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Toxicol Res. 2018 Oct;34(4):355-361. doi: 10.5487/TR.2018.34.4.355. Epub 2018 Oct 15.

Mixture Toxicity of Methylisothiazolinone and Propylene Glycol at a Maximum Concentration for Personal Care Products.

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1
College of Pharmacy, Dongduk Women's University, Seoul, Korea.

Abstract

Methylisothiazolinone (MIT) has been used in combination with methylchloroisothiazolinone (CMIT) for cosmetic products such as shampoo, body lotion, and skin care products. The mixture of CMIT/MIT has been found to cause allergic contact dermatitis and is thus no longer permitted for use as a preservative in leave-on cosmetics. However, MIT itself was approved as a stand-alone preservative at a maximum concentration of 100 ppm as the toxicity was derived from CMIT rather than MIT. However, in many countries, allergic skin irritation caused by MIT remains a social concern. In this study, skin irritation was assessed for the presence of MIT, propylene glycol, and their mixture using a 3D human skin model EpiDerm™. Although non-diluted MIT causes serious skin toxicity, skin irritation was not observed at a concentration of 100 ppm, the maximum permissible level for cosmetics and personal care products according to European regulations. Propylene glycol, the most widely used vehicle for MIT, did not cause skin irritation in the 3D skin model. The results are expected to provide information for regulatory policies and guidelines on the use of biocides in consumer products.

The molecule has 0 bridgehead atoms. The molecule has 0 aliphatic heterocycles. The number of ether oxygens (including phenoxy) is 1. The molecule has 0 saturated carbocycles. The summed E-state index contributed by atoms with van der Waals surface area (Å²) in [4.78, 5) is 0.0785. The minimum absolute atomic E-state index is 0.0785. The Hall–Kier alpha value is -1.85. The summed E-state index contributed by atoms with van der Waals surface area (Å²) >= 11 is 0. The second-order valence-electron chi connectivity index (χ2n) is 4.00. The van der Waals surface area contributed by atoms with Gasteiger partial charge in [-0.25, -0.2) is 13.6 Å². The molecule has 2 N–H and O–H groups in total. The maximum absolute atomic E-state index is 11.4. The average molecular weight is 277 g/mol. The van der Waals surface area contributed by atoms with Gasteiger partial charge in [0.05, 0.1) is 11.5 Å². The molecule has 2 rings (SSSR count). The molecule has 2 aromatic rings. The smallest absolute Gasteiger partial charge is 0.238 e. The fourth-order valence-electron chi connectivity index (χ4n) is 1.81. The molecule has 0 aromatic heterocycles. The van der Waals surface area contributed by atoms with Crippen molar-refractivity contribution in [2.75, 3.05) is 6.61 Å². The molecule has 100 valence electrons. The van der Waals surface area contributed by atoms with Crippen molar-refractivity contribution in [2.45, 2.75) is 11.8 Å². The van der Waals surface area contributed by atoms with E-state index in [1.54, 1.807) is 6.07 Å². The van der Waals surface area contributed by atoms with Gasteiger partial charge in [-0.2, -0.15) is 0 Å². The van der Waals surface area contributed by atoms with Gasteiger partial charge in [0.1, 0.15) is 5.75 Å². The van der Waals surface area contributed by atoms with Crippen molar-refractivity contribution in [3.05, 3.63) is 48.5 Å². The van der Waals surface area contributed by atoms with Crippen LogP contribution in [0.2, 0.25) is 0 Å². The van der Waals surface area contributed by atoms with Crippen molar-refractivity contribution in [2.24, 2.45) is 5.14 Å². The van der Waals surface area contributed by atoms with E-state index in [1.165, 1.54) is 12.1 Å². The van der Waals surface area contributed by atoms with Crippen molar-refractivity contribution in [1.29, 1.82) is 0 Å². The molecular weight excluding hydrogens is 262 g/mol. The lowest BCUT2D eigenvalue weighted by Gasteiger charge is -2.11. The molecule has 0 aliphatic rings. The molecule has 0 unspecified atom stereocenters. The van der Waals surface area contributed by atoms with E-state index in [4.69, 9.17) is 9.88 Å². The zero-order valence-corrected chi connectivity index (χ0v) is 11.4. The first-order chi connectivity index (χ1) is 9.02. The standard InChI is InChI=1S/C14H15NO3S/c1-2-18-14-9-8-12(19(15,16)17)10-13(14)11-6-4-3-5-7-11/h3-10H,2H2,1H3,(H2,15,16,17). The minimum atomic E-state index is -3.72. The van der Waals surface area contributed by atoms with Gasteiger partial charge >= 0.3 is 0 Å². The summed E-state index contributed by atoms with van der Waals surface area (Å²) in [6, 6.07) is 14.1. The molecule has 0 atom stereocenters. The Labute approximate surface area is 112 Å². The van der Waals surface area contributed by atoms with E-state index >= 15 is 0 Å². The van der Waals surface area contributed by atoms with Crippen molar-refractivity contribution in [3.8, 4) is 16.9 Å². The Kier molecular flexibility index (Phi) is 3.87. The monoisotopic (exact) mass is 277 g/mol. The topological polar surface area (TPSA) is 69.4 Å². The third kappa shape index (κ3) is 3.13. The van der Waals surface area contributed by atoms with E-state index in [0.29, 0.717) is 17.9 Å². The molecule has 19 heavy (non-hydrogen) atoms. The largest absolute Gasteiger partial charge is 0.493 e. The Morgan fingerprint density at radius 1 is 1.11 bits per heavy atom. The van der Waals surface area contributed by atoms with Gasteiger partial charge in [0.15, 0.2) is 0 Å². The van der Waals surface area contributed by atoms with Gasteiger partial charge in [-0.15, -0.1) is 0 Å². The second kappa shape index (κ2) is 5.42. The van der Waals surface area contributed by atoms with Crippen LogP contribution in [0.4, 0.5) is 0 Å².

KEYWORDS:

Methylisothiazolinone; Mixture toxicity; Propylene glycol; Skin irritation

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